How do I get guys to read good Christian books?’ That’s one of the questions we kicked about in Apprenticeship Workshop this morning. It was posed by the pastor of an evening congregation full of professional men and women. He argued that most blokes found books like Vaughan Roberts’ God’s Big Picture a little too demanding. As I remember, I made a funny about the size of the book being a little intimidating. It fell flat. But we don’t need to go there.
In thinking about this issue, it’s worth asking three questions
1. Is it true that guys don’t read?
In other words, does the mud stick? I think it’s probably a fair assumption that it does. It’s not true of all of us, but it’s true of many. We’ll happily browse the Metro on the commute. But that doesn’t really count, does it? I’m tempted to say that it’s too late to get a new generation of people to read. But even the most unlikely characters got back into books when JK Rowling put pen to paper. We can read. We will read. It’s just that we don’t. We especially don’t read Christian books.
2. Why don’t guys read?
It could be that all Christian books are rubbish! For the record, I don’t think that they are. But it’s undeniable that some of them are very hard to read. Sometimes that’s because the subject matter is mentally demanding. At other times it’s because they’ve been written by people with no understanding of the English language. At other times it’s because they have no understanding of biblical theology. They’re not equally bad!
It could be that we’re fed up with reading. If we’ve spent the day poring over various documents at work who wants to read? At the end of the day we’re knackered, mentally we just fancy a break. Reading is demanding. Who wants ‘demanding’ for fun? It requires our concentration. TV’s not like that. It stimulates us even when the weary. It might just comatose us. But it’s true that I’ll happily watch rubbish until the early hours but I won’t read a book. I suspect I’m not alone.
It could be that we’re lazy. If our hearts aren’t spiritually alive and beating with zeal for the Lord then we won’t have a passion for His word or for books that are shaped by His word. So spiritually we may need to be encouraged and challenged to ‘step up to the plate’.
It could be that we’re unaware of the benefit of reading. The Christian life is one in which we need to be discipled by others. That’s especially true when we start out in the Christian life. If someone can draw alongside us and testify to the benefit to our own or others’ spiritual lives then we may be more conducive to the idea. That way it becomes a discipline we develop and value early on.
It could be that we’re just not readers. At all. Period. That’ll be true of some of us. So teaching DVDs and MP3s are probably the way to go. But we can’t ditch reading altogether. We need to read. If we don’t read the instructions on a bottle of medicine we won’t know how much dosage to take and we put our lives at risk. If we don’t read God’s word in the Bible we put our spiritual life at risk. There’s some reading we simply have to do!
It could be that we’ve become over reliant on other forms of media. I’ve written on the danger of listening to MP3s elsewhere. Generally I’m positive, with some reservations.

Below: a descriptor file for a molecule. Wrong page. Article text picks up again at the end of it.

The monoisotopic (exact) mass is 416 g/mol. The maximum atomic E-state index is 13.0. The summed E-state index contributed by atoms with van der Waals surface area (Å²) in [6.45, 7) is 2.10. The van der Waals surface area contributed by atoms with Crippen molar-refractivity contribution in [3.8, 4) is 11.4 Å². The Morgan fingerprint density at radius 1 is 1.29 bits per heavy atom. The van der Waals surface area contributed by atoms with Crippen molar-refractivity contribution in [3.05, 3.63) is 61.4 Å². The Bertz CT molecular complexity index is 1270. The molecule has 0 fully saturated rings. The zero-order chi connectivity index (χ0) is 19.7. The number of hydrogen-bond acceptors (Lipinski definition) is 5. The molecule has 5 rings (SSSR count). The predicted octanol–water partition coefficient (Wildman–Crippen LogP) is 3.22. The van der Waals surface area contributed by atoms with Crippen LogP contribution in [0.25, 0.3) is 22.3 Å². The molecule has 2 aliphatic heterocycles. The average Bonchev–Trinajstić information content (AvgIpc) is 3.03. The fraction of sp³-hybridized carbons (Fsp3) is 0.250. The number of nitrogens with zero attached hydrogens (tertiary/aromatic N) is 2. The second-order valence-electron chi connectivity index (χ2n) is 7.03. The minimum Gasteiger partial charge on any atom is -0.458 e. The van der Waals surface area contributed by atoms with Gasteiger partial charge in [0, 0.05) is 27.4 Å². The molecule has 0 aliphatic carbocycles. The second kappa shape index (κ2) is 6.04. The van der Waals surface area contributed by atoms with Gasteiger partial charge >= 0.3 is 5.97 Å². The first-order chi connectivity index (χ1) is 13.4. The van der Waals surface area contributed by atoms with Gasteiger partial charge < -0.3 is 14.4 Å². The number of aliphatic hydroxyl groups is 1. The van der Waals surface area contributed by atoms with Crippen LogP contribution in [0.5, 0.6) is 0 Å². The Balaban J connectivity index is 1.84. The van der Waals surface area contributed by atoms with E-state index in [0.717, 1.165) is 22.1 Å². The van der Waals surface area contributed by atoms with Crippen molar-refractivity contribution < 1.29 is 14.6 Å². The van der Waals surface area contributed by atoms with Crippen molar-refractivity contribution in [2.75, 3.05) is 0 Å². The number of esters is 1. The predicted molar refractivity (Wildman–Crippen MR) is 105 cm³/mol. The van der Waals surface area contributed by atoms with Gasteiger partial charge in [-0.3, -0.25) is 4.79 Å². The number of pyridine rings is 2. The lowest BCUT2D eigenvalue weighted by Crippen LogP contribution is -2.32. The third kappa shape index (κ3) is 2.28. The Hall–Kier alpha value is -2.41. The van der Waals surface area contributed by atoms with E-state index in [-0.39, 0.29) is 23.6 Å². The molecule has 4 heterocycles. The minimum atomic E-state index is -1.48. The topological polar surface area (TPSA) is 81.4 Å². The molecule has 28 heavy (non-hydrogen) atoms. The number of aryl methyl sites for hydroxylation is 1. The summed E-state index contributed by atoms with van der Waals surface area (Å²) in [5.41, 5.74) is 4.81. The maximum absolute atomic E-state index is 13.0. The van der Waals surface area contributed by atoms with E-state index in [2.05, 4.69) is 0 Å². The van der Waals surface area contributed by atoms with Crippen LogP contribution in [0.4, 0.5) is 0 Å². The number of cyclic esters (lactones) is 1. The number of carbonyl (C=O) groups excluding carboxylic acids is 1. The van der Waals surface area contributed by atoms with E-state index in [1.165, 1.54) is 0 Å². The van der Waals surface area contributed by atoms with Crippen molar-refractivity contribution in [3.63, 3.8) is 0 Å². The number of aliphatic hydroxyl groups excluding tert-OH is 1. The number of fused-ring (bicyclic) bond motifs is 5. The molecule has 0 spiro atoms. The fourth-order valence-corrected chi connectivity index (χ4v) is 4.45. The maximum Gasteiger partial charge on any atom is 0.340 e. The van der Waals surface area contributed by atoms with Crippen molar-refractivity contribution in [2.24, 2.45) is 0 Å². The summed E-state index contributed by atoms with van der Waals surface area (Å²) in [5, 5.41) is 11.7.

It could be that we don’t read. If others pick up from us that it’s possible to live the Christian life without any serious consideration of others’ writings then we can’t blame them if they don’t bother either! Apparently someone once said ‘leaders are readers’, in our ministry context of urban professional people they probably need to be. And that’s a challenge to me.
It could be that we don’t know what to read. The writer of Ecclesiastes said, ‘Of making many books there is no end, and much study is a weariness of the flesh’. He had a point. But if there’s a plethora of literary options we can become confused by our options. Sometimes we just need some recommendations.
3. How can we get guys to read?
Essentially it’s all about desire. If the appetite to read isn’t there then we won’t be able to sustain the discipline. And so, we need to have our interest piqued! One of the ways I’ve done this is to give guys articles to read. Most of us can manage a few papges of A4. If the subject matter grabs us then we’ll read it. We handed out Mark Driscoll’s Porn Again Christian at a recent Men’s Weekend Away. Most guys read it in one sitting!
Find some good books. If guys have had bad experiences of reading dull books then spice up their reading list. Go for some cracking Christian biographies of men who lived wholeheartedly for Christ.
Recommend a book for the term. We haven’t done this for ages. But the enthusiasm generated by a good book combined with the positive feedback from others might just be enough to rouse us from our lethargy! Here are some doctrinal recommendations. I know doctrine’s not everyone’s cup of tea. These aren’t a light read. So perhaps ignore them for a while! But these are my recommendations for ‘compulsory’ reading for guys in their 20s!
Start a reading group. In all honesty it’s easier to read a book with others. Sometimes that means actually reading the words out loud with one or two others and taking it in turns to read. There’s no shame in that. I find it easier to read a book if I’m somehow accountable for reading it. I need to be helped to develop a discipline of reading. Naturally I wouldn’t plough my way through John Frame’s Salvation Belongs to the Lord. But strangely, because I need to talk about it with the Apprentices every Wednesday, I’m making good progress. Go figure!